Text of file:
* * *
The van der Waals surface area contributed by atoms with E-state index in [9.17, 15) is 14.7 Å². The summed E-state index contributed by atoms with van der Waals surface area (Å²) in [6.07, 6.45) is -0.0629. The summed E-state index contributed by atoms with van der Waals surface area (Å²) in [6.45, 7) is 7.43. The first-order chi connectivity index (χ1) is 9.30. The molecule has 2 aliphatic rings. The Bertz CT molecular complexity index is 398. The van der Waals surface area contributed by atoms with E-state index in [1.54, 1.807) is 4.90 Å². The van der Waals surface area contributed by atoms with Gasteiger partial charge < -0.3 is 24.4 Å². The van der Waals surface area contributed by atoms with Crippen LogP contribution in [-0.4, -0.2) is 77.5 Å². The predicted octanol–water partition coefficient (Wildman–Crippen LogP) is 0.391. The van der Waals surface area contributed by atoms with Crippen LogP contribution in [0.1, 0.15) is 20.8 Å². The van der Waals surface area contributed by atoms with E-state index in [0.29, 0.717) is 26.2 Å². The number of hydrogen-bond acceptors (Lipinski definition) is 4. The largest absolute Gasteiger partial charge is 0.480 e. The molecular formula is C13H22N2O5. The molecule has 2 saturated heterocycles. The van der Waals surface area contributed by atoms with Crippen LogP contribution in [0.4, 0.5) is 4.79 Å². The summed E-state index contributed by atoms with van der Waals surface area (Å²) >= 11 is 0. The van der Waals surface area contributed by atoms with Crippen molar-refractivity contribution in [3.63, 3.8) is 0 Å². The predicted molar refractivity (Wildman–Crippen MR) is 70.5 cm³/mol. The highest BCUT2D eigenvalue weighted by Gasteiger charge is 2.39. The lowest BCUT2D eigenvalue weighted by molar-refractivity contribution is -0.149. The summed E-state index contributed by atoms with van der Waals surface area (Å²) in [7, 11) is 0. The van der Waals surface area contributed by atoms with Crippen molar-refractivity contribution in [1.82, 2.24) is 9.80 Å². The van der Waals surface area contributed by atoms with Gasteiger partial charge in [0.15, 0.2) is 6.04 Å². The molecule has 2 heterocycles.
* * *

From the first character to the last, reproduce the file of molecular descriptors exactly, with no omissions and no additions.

The van der Waals surface area contributed by atoms with E-state index in [9.17, 15) is 14.7 Å². The summed E-state index contributed by atoms with van der Waals surface area (Å²) in [6.07, 6.45) is -0.0629. The summed E-state index contributed by atoms with van der Waals surface area (Å²) in [6.45, 7) is 7.43. The first-order chi connectivity index (χ1) is 9.30. The molecule has 2 aliphatic rings. The Bertz CT molecular complexity index is 398. The van der Waals surface area contributed by atoms with E-state index in [1.54, 1.807) is 4.90 Å². The van der Waals surface area contributed by atoms with Gasteiger partial charge < -0.3 is 24.4 Å². The van der Waals surface area contributed by atoms with Crippen LogP contribution in [-0.4, -0.2) is 77.5 Å². The predicted octanol–water partition coefficient (Wildman–Crippen LogP) is 0.391. The van der Waals surface area contributed by atoms with Crippen LogP contribution in [0.1, 0.15) is 20.8 Å². The van der Waals surface area contributed by atoms with E-state index in [0.29, 0.717) is 26.2 Å². The number of hydrogen-bond acceptors (Lipinski definition) is 4. The largest absolute Gasteiger partial charge is 0.480 e. The molecular formula is C13H22N2O5. The molecule has 2 saturated heterocycles. The van der Waals surface area contributed by atoms with Crippen LogP contribution in [0.4, 0.5) is 4.79 Å². The summed E-state index contributed by atoms with van der Waals surface area (Å²) >= 11 is 0. The van der Waals surface area contributed by atoms with Crippen molar-refractivity contribution in [3.63, 3.8) is 0 Å². The predicted molar refractivity (Wildman–Crippen MR) is 70.5 cm³/mol. The highest BCUT2D eigenvalue weighted by Gasteiger charge is 2.39. The lowest BCUT2D eigenvalue weighted by molar-refractivity contribution is -0.149. The summed E-state index contributed by atoms with van der Waals surface area (Å²) in [7, 11) is 0. The van der Waals surface area contributed by atoms with Crippen molar-refractivity contribution in [1.82, 2.24) is 9.80 Å². The van der Waals surface area contributed by atoms with Gasteiger partial charge in [0.15, 0.2) is 6.04 Å². The molecule has 2 heterocycles.